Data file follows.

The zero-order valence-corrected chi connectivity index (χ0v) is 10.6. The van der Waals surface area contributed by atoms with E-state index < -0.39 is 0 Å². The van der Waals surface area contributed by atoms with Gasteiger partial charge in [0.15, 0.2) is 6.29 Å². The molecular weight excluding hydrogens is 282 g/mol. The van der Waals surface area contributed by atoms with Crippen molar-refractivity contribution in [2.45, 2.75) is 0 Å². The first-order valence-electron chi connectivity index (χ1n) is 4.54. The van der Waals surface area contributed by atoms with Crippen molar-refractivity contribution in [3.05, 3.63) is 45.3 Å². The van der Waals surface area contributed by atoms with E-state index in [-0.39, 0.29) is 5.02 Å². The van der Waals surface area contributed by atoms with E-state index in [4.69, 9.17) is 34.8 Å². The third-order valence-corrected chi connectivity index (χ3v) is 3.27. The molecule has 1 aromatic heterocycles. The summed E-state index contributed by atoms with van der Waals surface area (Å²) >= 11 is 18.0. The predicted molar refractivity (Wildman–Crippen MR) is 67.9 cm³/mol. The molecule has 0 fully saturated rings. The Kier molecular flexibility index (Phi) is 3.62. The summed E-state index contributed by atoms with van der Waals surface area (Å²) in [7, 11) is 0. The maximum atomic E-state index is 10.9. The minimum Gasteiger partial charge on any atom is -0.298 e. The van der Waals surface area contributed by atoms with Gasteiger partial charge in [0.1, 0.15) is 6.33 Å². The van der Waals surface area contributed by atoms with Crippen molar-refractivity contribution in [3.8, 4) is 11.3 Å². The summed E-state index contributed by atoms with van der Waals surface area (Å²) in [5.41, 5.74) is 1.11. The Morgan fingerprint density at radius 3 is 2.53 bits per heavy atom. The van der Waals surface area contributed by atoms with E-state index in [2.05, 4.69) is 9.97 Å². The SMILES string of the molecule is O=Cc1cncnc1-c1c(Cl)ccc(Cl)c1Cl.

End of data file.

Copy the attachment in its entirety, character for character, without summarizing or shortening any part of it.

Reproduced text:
The zero-order valence-corrected chi connectivity index (χ0v) is 10.6. The van der Waals surface area contributed by atoms with E-state index < -0.39 is 0 Å². The van der Waals surface area contributed by atoms with Gasteiger partial charge in [0.15, 0.2) is 6.29 Å². The molecular weight excluding hydrogens is 282 g/mol. The van der Waals surface area contributed by atoms with Crippen molar-refractivity contribution in [2.45, 2.75) is 0 Å². The first-order valence-electron chi connectivity index (χ1n) is 4.54. The van der Waals surface area contributed by atoms with Crippen molar-refractivity contribution in [3.05, 3.63) is 45.3 Å². The van der Waals surface area contributed by atoms with E-state index in [-0.39, 0.29) is 5.02 Å². The van der Waals surface area contributed by atoms with E-state index in [4.69, 9.17) is 34.8 Å². The third-order valence-corrected chi connectivity index (χ3v) is 3.27. The molecule has 1 aromatic heterocycles. The summed E-state index contributed by atoms with van der Waals surface area (Å²) >= 11 is 18.0. The predicted molar refractivity (Wildman–Crippen MR) is 67.9 cm³/mol. The molecule has 0 fully saturated rings. The Kier molecular flexibility index (Phi) is 3.62. The summed E-state index contributed by atoms with van der Waals surface area (Å²) in [7, 11) is 0. The maximum atomic E-state index is 10.9. The minimum Gasteiger partial charge on any atom is -0.298 e. The van der Waals surface area contributed by atoms with Gasteiger partial charge in [0.1, 0.15) is 6.33 Å². The van der Waals surface area contributed by atoms with Crippen molar-refractivity contribution in [3.8, 4) is 11.3 Å². The summed E-state index contributed by atoms with van der Waals surface area (Å²) in [5.41, 5.74) is 1.11. The Morgan fingerprint density at radius 3 is 2.53 bits per heavy atom. The van der Waals surface area contributed by atoms with E-state index in [2.05, 4.69) is 9.97 Å². The SMILES string of the molecule is O=Cc1cncnc1-c1c(Cl)ccc(Cl)c1Cl.